Pinwheel Mania and the Future of the Park: Weekly Agility Report

Agility this week was all about pinwheel work. Molly set up a pinwheel of six jumps around an imaginary box and we worked with those for our entire hour together!

Once again our class just consisted of two teams, but different teams than last time. Rudy was the other dog in class this week and Poppy was gone—last week Poppy was in class while Rudy’s owner was co-chairing an obedience show at the Clackamas County Fairgrounds which required her presence from Friday through Sunday.

In the first pinwheel exercise, we were challenged to send our dog around all the jumps without crossing a certain invisible line at the end of each side. The jumps that had been placed past that line required us to reinforce the “out” command, driving the dog away from us to get a jump. Once each dog was successful we reversed course. This can expose a “weak side,” meaning the side (relative to the handler) where the dog isn’t performing as strong as on the other side.

Rudy went first, and Molly discovered that Rudy’s obedience side is his weak side. This meant he nailed the exercise going one way, but erred on the other. Rain did pretty well but it took us a couple of attempts to get the “out” just right. I’m not sure if I was cueing it too late or Rain needed a reminder since I was further back than usual (behind the line), but once we got it she did great on both sides.

While Rudy was working, Molly told his owner about a recent workshop she had attended with a noteworthy trainer. In the workshop, this trainer emphasized the importance of one’s tone of voice when working with a dog. Molly said that during this workshop, she became aware of her vocal tendencies. In class she was noticing how Rudy’s owner already had a great way of delivering commands. Assertive, not questioning, and not demanding. When I’m running alongside Rain I think I tend to just yell like the dickens, so I might start taking note of my own tendencies in order to improve them as well.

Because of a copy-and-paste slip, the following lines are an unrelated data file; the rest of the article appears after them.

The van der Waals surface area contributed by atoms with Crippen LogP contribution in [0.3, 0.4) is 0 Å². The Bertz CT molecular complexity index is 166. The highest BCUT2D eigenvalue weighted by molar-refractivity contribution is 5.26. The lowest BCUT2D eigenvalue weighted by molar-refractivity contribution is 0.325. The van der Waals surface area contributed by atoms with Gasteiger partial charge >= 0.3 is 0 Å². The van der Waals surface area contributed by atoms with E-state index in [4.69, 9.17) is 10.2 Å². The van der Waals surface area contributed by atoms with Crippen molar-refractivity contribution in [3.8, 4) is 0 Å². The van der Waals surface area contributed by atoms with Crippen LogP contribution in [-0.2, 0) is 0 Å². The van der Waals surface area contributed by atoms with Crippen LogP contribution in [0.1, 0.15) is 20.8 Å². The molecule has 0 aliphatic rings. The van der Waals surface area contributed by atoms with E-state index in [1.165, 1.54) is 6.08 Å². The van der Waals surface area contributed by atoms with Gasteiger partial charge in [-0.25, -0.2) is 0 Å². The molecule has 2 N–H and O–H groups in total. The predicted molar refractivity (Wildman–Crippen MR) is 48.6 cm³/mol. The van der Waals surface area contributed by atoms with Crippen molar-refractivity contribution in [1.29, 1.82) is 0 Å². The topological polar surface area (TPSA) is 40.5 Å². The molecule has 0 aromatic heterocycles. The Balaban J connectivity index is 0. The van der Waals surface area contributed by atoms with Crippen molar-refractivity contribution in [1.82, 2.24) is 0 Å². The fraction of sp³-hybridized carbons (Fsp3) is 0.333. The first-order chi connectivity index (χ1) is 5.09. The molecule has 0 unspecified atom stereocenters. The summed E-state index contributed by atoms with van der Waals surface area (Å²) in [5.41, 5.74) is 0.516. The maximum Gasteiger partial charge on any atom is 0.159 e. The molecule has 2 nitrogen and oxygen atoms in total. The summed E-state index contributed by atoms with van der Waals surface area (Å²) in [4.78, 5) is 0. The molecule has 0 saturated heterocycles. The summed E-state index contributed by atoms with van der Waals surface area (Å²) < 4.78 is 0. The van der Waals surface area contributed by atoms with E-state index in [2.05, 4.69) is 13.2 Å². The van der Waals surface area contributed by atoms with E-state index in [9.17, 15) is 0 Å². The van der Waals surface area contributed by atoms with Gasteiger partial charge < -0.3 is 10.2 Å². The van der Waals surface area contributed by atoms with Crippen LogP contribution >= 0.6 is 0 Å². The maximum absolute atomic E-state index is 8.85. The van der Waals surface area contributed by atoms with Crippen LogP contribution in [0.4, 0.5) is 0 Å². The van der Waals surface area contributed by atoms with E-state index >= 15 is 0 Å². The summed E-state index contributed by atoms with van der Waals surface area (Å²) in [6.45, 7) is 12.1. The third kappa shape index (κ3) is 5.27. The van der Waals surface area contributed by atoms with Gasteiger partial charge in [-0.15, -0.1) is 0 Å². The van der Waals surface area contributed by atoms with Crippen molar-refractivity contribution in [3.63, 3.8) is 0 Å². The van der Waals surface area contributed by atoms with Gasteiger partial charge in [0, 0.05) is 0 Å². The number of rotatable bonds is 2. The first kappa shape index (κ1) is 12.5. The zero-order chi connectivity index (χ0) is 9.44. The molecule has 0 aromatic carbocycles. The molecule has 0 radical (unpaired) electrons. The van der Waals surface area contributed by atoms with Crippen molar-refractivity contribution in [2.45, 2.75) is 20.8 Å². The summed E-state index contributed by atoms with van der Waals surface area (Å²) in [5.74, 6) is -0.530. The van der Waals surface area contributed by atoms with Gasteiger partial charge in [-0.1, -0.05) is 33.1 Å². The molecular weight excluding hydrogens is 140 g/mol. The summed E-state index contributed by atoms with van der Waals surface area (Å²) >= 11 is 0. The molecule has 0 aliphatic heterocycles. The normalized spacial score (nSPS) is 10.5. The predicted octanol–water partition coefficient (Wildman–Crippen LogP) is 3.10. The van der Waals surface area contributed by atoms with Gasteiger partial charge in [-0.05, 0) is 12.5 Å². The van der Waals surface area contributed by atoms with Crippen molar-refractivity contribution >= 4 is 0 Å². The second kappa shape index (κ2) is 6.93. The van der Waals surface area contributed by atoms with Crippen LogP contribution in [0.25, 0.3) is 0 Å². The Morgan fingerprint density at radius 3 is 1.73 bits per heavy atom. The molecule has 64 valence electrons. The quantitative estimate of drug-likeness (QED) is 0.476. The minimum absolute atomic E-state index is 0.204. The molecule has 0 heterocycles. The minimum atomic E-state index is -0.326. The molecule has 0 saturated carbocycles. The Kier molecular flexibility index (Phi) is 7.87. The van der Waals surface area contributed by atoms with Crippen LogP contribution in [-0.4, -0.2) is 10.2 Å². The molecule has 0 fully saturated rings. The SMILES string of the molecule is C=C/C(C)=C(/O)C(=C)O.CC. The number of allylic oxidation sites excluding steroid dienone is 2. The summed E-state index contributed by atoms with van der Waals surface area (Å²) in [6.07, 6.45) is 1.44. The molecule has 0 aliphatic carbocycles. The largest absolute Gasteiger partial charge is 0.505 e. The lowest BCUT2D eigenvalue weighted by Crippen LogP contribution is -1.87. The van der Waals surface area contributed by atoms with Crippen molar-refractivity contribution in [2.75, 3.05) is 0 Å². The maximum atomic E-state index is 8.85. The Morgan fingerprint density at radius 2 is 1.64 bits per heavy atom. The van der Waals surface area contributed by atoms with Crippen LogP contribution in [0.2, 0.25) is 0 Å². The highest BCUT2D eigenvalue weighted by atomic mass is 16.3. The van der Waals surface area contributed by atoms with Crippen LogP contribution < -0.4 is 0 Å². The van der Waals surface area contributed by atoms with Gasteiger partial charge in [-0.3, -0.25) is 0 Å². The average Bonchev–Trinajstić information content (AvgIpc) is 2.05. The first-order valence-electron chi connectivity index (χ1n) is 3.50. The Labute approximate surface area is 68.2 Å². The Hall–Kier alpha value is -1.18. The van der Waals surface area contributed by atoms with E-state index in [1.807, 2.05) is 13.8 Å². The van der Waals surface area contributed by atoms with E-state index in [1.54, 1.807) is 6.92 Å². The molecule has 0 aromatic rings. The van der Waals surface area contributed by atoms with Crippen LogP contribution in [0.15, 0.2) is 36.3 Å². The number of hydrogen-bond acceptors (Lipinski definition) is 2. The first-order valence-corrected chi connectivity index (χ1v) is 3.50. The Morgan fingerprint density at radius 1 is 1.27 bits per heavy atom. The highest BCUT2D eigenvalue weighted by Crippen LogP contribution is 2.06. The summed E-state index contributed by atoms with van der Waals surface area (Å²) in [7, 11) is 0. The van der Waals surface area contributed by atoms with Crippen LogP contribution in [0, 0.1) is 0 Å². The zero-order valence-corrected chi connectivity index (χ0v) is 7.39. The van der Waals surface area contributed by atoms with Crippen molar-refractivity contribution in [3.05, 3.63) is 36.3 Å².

In the second exercise, we did a X-style pattern with the four main jumps. The goal was to send the dog and do a front cross (that is, you’re crossing their line of motion in front of them) before sending them to the next jump.

It doesn’t seem like doing two exercises with two dogs should take an hour of class time, does it? And yet in our new class, which is more advanced, we frequently slow down and really fine-tune what both dog and handler are doing. Which takes more time.

That said, I’m really glad that Rain and I made the leap to this new class time! It feels like we’re in the right class for our skill level, and it’s really nice to enjoy class when it’s light outside.

ONE MORE THING!

When we got to the park before class this week, the sign below was in the parking lot. It seems there are new efforts afoot to develop this lovely field. Now, from the sign it looks like they’re only proposing to add an Instagram filter, a dog, and a woman to the park. In our experience, that’s what the “before” should look like, because that’s what it’s like every time we visit. 🙂

But last year I found an iteration of plans for the park that included building some baseball diamonds and other facilities that might make the place much less dog-friendly. It looks like they’re holding a survey online through May 15th…even if you’re a future park visitor, perhaps you could speak up for keeping the site open for burning off canine energy through lots of space for off-leash fetching? Rain and I would sure appreciate it.

Rain would also appreciate your help in saving one of her favorite mud puddles from being filled in…

More Rain Just Means a Deeper Puddle: Weekly Agility Report

It had rained all week, but by the time we headed to agility this week, the clouds started breaking up. Thus, once again we had a pretty decent outing! And Rain welcomed the sun.

We left for class a bit early, and managed to avoid all four of the active school zones (aka congested slow areas) along our route, meaning we arrived at the park with a fair amount of time for Rain to blow off some steam.

She soon discovered the beauty of an extra-rainy week: an extra-deep puddle to play in!

Rain splooshed around the enormous puddle, which in certain locations now reached past the the bottom of her chest. She stuck her face in to bite at the ripples she made, then stared at me with water streaming down her mouth. She was quite proud of her work.

Once class began, we discovered that Rudy the papillon was missing and it was just going to be Rain and Poppy working on their skills.